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OWS Walks Out, but Not Alone.

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November 04, 2011 – Comments (6)

Mayby the Tea Party is going with them, maybe OWS is bigger than just the folks we see on the street, maybe both?

http://www.americanbanker.com/issues/176_214/customers-flee-for-credit-unions-1043783-1.html?zkPrintable=true 

WASHINGTON — An estimated 650,000 consumers have closed their bank accounts and opted for credit union membership over the past four weeks, according to CUNA, bringing the approach to Saturday’s Bank Transfer Day to a crescendo...

...The survey results also show that more than four in every five credit unions experiencing member growth since Sept. 29 attributed the growth to consumer reaction to new fees imposed by banks, or a combination of consumer reactions to the new bank fees plus the social media-inspired "Bank Transfer Day," Nov. 5.

Bank Transfer Day facebook page

http://www.facebook.com/event.php?eid=281139538577206 

I left Citi months ago.

Best wishes,

Steven

 

6 Comments – Post Your Own

#1) On November 04, 2011 at 1:09 PM, kdakota630 (29.81) wrote:

It's too bad that it's not more people, and perhaps started about 3 years sooner (ideally much sooner than that).

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#2) On November 04, 2011 at 1:12 PM, Teacherman1 (62.19) wrote:

So, about one half of one percent closed their bank checking accounts and moved to a credit union.

I think that is more of an event for the credit unions than for the banks.

Personally, I have used a credit union for 20+ years, and find that for the most part, they are able to handle all of my needs.

This is not meant to belittle what happened, but to put it into perspective.

It is also unlikely that most of them were "large" accounts. Most credit unions are not equipped to handle other than consumer accounts.

I'm sure it gave those doing it a sense of satisfaction, but not sure how much of an effect it had on the banks.

JMO and worth exactly what I am charging for it.

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#3) On November 04, 2011 at 2:13 PM, dbjella (< 20) wrote:

I suppose I could look it up on the Google, but when I worked for a federal reserve member bank I was shocked at how many non member banks had accounts.  I was told that the Fed controls the deposit money via the reserve.  I didn't ask if the reserve applied to non-member banks that held accounts at member banks I just assumed it was so.

Do credit unions have to hold their money at a member bank? 

Maybe I am not saying this right, I am not a banker can you tell?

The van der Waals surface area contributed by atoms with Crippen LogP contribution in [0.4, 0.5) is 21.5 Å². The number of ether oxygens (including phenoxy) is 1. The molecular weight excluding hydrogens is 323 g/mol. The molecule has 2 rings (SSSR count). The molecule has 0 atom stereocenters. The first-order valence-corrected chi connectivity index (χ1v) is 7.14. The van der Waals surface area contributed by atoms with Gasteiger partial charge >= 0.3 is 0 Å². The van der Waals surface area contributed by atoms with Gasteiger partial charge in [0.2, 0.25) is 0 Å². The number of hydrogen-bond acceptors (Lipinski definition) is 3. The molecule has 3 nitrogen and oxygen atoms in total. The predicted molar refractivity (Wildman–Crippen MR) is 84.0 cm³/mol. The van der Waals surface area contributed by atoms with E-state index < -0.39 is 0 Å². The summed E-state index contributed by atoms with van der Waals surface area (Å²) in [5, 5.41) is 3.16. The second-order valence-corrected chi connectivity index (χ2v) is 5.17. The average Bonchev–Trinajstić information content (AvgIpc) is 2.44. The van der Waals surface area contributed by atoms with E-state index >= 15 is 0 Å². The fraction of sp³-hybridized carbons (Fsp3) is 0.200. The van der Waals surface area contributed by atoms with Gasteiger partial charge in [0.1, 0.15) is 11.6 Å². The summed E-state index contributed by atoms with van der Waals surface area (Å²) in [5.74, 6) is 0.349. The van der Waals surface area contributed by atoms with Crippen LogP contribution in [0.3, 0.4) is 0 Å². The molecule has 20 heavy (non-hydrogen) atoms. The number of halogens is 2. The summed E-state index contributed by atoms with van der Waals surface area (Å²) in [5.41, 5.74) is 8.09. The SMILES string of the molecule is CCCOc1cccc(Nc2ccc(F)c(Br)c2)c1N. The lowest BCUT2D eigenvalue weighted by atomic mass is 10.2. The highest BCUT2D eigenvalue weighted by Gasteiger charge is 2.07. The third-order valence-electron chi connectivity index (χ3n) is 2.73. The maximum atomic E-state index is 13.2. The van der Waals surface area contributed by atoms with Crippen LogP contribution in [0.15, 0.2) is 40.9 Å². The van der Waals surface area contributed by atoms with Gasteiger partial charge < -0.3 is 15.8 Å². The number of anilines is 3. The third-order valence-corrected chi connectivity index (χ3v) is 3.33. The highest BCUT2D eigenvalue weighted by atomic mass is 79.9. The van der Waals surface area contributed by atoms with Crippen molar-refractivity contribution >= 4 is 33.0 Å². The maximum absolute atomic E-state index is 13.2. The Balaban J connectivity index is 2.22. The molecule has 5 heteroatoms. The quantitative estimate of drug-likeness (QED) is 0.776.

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#4) On November 04, 2011 at 2:55 PM, devoish (99.07) wrote:

It certainly gave me some satisfaction when I left citibank for a credit union.

By way of comparison 650,000 people switching in four weeks, is more than switched all of last year so I am sure the banks will notice.

The credit union is different in that interest income from lending is paid directly to account holders, not to shareholders, so I get more than my citibank account pays. In fact, they put more money from interest into my account than they take out in fees, and I do not keep very much in there, just my emergency money.

By way of comparison, if I had bought $10,000 worth of BAC stock 10 years ago, instead of earning 2%, there would just be 2% of my money left. But some executive would have pocketed all the $10k I worked for and spent on stock when he cashed in the options he got that year.

Best wishes,

Steven

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#5) On November 04, 2011 at 3:14 PM, wolfman225 (70.76) wrote:

Couldn't it be more in reaction to increased bank fees instituted (or proposed) in response to the passage of Dodd-Frank? 

"The credit union is different in that interest income from lending is paid directly to account holders, not to shareholders, so I get more than my citibank account pays."

In a Credit Union, the account holders are shareholders.  In my Credit Union the accounts are refered to as "Share Accounts"; since it is run as a co-op all account holders are, in fact, the collective owners.  The monies contributed to your account are effectively the same as dividends.

 

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#6) On November 04, 2011 at 11:55 PM, devoish (99.07) wrote:

wolfman225,

It could be in response to finding out about bank fees that used to be hidden before Dodd-Frank.

Best wishes,

Steven

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